At AAAS, we’ve been exploring “public engagement with science” as a method and a practice in our work. Sample activities include viewing AAAS’s public events and programs through a public engagement lens, developing partnerships with likeminded organizations and agencies to create public engagement frameworks and activities, and providing training for scientists to better communicate and engage with the public, through workshops and online resources.

Public engagement is a long-term approach of many science centers, and the rest of the scientific community is beginning to catch on to the idea. I believe that although active facilitation of public dialogue is challenging, it also provides great opportunities for science centers and the broader scientific community to work together to address their goals. A critical question, then, is how best to organize and implement a collaboration that on the surface seems obviously advantageous to both parties, but in practice appears difficult to put into place.

Opportunities and challenges for public engagement

Only relatively recently have large numbers of scientists wanted to engage more directly and openly with the broader public. Some of this increased interest in public engagement results from a generational change: Younger scientists seem much more interested than their mentors in ensuring that their work is both relevant to societal needs and understood by the public. In order to recognize the efforts of individual scientists, AAAS has recently launched an Early Career Award for Public Engagement with Science. Another stimulus to scientists’ interest in public engagement has been the development of policies by some research funding agencies, like NSF and NASA, requiring that supported research projects include “broader impacts” such as public education and engagement activities.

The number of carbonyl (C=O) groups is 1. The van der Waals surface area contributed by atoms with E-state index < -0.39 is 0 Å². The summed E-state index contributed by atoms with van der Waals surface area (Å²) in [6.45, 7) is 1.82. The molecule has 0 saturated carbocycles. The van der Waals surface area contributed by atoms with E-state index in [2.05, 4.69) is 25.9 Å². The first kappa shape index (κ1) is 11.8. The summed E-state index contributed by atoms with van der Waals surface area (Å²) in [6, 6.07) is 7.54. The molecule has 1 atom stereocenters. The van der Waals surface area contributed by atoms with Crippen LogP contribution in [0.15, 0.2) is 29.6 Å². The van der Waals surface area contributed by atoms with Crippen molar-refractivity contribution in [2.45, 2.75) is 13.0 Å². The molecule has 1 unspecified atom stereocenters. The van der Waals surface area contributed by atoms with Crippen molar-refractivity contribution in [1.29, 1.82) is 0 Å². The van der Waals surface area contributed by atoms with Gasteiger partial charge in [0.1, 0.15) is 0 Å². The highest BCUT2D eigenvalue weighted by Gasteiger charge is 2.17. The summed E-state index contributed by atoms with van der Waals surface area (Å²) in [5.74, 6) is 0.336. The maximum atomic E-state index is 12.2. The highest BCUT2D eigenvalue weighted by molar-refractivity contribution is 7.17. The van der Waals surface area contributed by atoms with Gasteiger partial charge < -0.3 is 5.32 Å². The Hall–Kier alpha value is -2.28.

A major problem in mounting more public engagement programs, of course, is that scientists typically lack expertise in public communication and engagement, an issue made worse by the fact that they often see their own work as too esoteric for the general public to comprehend. Moreover, there are too few opportunities within the scientific enterprise for scientists to use public engagement skills even when they do have them.

Scientists also have minimal “glocal” communication skills. One of the core lessons of public engagement is that, fundamentally, people are only interested in things that affect them personally or locally. Therefore, one needs to take global or general issues and make them locally meaningful, or “glocalize” them. This transition is often difficult for scientists who spend much of their time working on scientific questions with minimal public involvement.